BaptistWay Bible Series for Nov. 7
Cheerful givers too often are in short supply
2 Corinthians 9:6-15
By Todd Still
Truett Seminary, Waco
Some modern-day Christians may be likened unto the Dead Sea to the extent that they receive but they do not give. Some believers give financially to their local churches and to other worthwhile causes, but do so out of guilt (“I do not want to give, but I feel obligated”) or out of greed (“I am giving to obligate God to give to me”).
I must confess, there have been periods in my own Christian pilgrimage when I have not given, and there have been other occasions when I have given with inappropriate motivations. This week's lesson from 2 Corinthians informs us, among other things, that God loves a cheerful giver (v. 7).
Incidentally, the Greek term translated “cheerful” is “hilaros.” It is related to the English “hilarious,” a word that connotes joy and merriment. God, the giver of good gifts (1 Corinthians 4:7), prizes a “giddy” giver. When we give cheerfully, we reflect God's character.
In 2 Corinthians 9, Paul continues to instruct regarding “the ministry to the saints” (v. 1), that is, a collection the apostle was gathering from primarily gentile churches in Greece for needy Jewish believers living in Jerusalem (2 Corinthians 8; 1 Corinthians 16:1-4; Romans 15:25-28).
Although Paul considers it superfluous to write further to the Corinthians regarding this offering because of their zealous commitment to it (vv. 1-2), he does so anyway, since he is sending coworkers to Corinth in advance of his own arrival. The apostle wants to ensure the fellowship keeps its pledge to give to the collection (vv. 3-5). Should they honor their word, Paul will be able to celebrate and not be forced to “pass the plate” when he arrives in Corinth.
The apostle does not want to coerce the Corinthians into giving–he wants them to give voluntarily (vv. 5, 7). Additionally, Paul calls the congregation to give generously by appealing to a proverbial saying they would have been familiar with–“the one who sows sparingly will also reap sparingly, but the one who sows bountifully will also reap bountifully” (v. 6). Instead of belittling or berating the church until it gives, the apostle enables and empowers them to make up their own minds (v. 7).
As their father in the faith, however, he does remind them that God is able to provide for them abundantly (v. 8). Based upon both Scripture and experience, Paul believes God will–in due time and by some means–fully satisfy the believer's every need (Philippians 4:13, 19). Applying Psalm 112:9 to God, the apostle declares God's beneficence and righteousness (v. 9). Moreover, Paul maintains that “he who supplies seed to the sower and bread for food will supply and multiply your seed for sowing and increase the harvest of your righteousness” (v. 10).
God's abundant provision, however, should not devolve into material excess or extravagance on our part. Nor should believers embrace the mistaken notion that they are entitled to “health and wealth.” Indeed, a comparatively wealthy Christian should vigilantly “be on guard against all kinds of greed; for one's life does not consist in the abundance of possessions” (Luke 12:15).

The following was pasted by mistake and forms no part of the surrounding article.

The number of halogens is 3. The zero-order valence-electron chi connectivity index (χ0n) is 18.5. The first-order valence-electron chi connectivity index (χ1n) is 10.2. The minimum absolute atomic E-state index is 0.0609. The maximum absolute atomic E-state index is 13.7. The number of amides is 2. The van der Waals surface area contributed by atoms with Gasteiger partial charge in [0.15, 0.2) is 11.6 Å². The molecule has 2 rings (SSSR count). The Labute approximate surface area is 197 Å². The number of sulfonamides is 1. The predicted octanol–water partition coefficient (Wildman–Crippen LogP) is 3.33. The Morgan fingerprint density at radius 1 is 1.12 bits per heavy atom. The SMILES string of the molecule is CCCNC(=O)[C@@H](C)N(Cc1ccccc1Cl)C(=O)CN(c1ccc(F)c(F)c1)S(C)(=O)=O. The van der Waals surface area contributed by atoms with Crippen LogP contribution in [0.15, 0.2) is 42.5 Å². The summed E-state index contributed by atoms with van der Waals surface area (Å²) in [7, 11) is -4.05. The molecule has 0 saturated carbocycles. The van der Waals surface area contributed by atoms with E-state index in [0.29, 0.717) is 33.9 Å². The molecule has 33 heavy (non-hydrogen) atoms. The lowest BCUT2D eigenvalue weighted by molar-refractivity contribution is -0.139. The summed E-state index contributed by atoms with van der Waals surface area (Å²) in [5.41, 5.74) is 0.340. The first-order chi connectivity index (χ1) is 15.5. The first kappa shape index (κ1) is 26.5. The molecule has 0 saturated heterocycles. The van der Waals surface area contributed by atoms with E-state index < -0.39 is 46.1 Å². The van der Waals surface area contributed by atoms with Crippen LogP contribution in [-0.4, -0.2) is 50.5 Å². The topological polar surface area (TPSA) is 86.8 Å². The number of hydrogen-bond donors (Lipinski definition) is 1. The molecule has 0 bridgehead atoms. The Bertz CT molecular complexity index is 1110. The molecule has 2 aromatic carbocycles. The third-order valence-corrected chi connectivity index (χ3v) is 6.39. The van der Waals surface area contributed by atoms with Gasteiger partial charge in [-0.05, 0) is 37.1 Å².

Lest we become like the “rich fool” in Jesus' parable, we must recognize that even as we have freely received from God, we are to give freely to others (v. 8), especially to those who are members of the family of faith (Galatians 6:10).
In his farewell speech to the Ephesian elders, Paul reminded them of Jesus' words, “It is more blessed to give than to receive” (Acts 20:35). Paul also realized, as Francis of Assisi once prayed, that “it is in giving that we receive.” The apostle assures the Corinthians that God will enrich them as a result of their generosity. Not only will their monetary ministry meet the needs of Jerusalem believers, it also will serve as a tangible symbol of thanksgiving to God. In the economy of God, people accrue spiritual capital through liberal giving (9:11-12).
Additionally, Paul contends in verse 13 that by contributing to the collection for Jerusalem Christians the Corinthians will glorify God and demonstrate their obedience to the confession of the gospel of Christ. Even though their gift is specifically for believers in Jerusalem, the apostle indicates their ministry also will positively impact others.
What is more, their generosity will forge a spiritual bond that transcends the geographical gulf that lay between Corinth and Jerusalem. While the Jerusalem Christians will benefit fiscally, the Corinthians will receive gifts of affection and intercession. Reciprocity can assume many forms (v. 14).
As Paul concludes his instruction regarding the collection, he pauses to ponder the surpassing grace of God. This in turn seems to have prompted the apostle to contemplate the greatest grace of all–the grace of the Lord Jesus Christ. So great is this gift, the apostle appears to fumble for words.
When contemplating that “the wages of sin is death, but the free gift of God is eternal life in Christ Jesus our Lord,” Paul's expansive vocabulary is reduced to a single word–“charis,” that is, “thanks”–a term often rendered “grace.” Christ crucified served as the ground of his proclamation and shaped his instruction to the Corinthians regarding the collection.
While we are now far removed from this “ministry to the saints,” this one pivotal question remains: Will Christ's nail-scarred hands cause us to open our clenched fists?
What is the biggest obstacle to cheerful giving?